Re: Does being queer and/or TGD contraindicate STEM?
Circumlunatic Ramblings' response to my previous post:
seems to have missed the overall point of my post.
My point is that there are likely plenty of queer people who just don't care about the recognition you ask for them. I think I'd feel it aburd [sic] if my work was celebrated for my being heterosexual.
My post wasn't about recognising or celebrating a particular queer/TGD's person's work because they're queer/TGD. It was about limited/narrow representations, including in the the queer/TGD communities, of what queer/TGD people are like. i don't at all claim to speak for all queer/TGD people, and i don't claim that all queer/TGD people care about this issue. Diversity means the queer/TGD communities have a diverse range of priorities, _and are diverse in general_. Yet my experiences of representations of queer/TGD people overwhelmingly represent us as primarily arty / flamboyant / ‘fabulous’, representations which don't at represent me, a woman who is both queer and TGD, nor the many other queer/TGD people i know who aren't these things.
My reference to Emily Riehl in the previous post was not me saying “Hey, she does some maths stuff, and because she's queer, she should be recognised!” Her work is recognised on its own merits: she's an associate professor at Harvard, an author of two textbooks, and is on the editorial board of three journals.
Nonetheless, Riehl co-founded Spectra, an organisation to support LGBTQ mathematicians. Here's a quote from a recent interview with her:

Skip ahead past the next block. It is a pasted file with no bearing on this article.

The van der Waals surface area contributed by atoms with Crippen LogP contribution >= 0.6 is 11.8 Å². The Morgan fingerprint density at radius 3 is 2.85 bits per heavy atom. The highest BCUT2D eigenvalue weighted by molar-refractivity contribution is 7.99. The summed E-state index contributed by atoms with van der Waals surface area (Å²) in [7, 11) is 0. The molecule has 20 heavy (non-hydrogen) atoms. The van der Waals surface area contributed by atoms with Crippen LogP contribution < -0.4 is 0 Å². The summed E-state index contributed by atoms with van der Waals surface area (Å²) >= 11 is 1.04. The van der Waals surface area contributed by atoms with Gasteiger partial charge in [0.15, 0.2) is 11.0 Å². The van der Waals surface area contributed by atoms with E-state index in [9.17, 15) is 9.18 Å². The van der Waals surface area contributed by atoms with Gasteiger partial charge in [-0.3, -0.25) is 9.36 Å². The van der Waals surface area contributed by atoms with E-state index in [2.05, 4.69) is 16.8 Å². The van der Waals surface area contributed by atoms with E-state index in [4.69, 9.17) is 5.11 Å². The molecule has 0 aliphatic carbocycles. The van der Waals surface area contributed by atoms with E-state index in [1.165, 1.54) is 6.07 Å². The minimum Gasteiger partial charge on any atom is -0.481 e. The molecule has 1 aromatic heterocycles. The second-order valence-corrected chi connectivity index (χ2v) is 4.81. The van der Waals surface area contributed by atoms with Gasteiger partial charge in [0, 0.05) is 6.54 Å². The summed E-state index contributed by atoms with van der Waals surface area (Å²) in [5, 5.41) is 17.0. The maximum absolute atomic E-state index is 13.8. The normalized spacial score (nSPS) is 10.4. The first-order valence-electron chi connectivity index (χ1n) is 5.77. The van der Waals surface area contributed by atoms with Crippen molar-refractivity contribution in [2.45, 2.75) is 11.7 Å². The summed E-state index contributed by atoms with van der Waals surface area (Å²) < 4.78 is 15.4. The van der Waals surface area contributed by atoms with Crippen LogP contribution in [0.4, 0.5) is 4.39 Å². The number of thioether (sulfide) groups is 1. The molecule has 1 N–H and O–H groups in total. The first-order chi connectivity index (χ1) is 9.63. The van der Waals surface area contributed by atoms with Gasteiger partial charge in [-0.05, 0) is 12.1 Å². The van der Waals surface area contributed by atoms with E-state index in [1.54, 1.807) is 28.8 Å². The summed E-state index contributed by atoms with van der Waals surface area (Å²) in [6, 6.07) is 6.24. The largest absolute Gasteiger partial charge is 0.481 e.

So one of the things we have at Spectra that I think is most powerful is the "outlist," where essentially you just volunteer your name, your position and your institution and you can indicate that you identify as a member of the LGBTQ community in mathematics. The intention with this public list is that a Ph.D. student or a postdoc or somebody who wants to know how comfortable they would feel in a particular city or at a particular institution could get in touch with you.
Having a sense of connection with others with whom you can identify can be important for a number of people (again, not everyone), particularly for mental health reasons. And mental health is a huge issue in the queer/TGD communities; here's some recent stats from here in Australia:
Transgender people experience a higher rate of suicide attempts than LGB people, and are nearly eleven times more likely to attempt suicide than the general population. Transgender people are nearly three times more likely to have had thoughts of suicide than LGB people combined, and are twelve times more likely to have thoughts about suicide than the general population.
Without them, perhaps we'd never have progressed from Quentin Crisp strutting around London looking fabulous, but taking the occasional beating.
This feels to me like trivialisation of the violence inflicted by queer and TGD people, which, as a white person, is something i know particularly affects people of colour. Personally, i find it .... distasteful, for a heterosexual person to flippantly talk about “the occasional beating” as though it's never any big deal; and that's before considering things like ‘trans panic’ murders: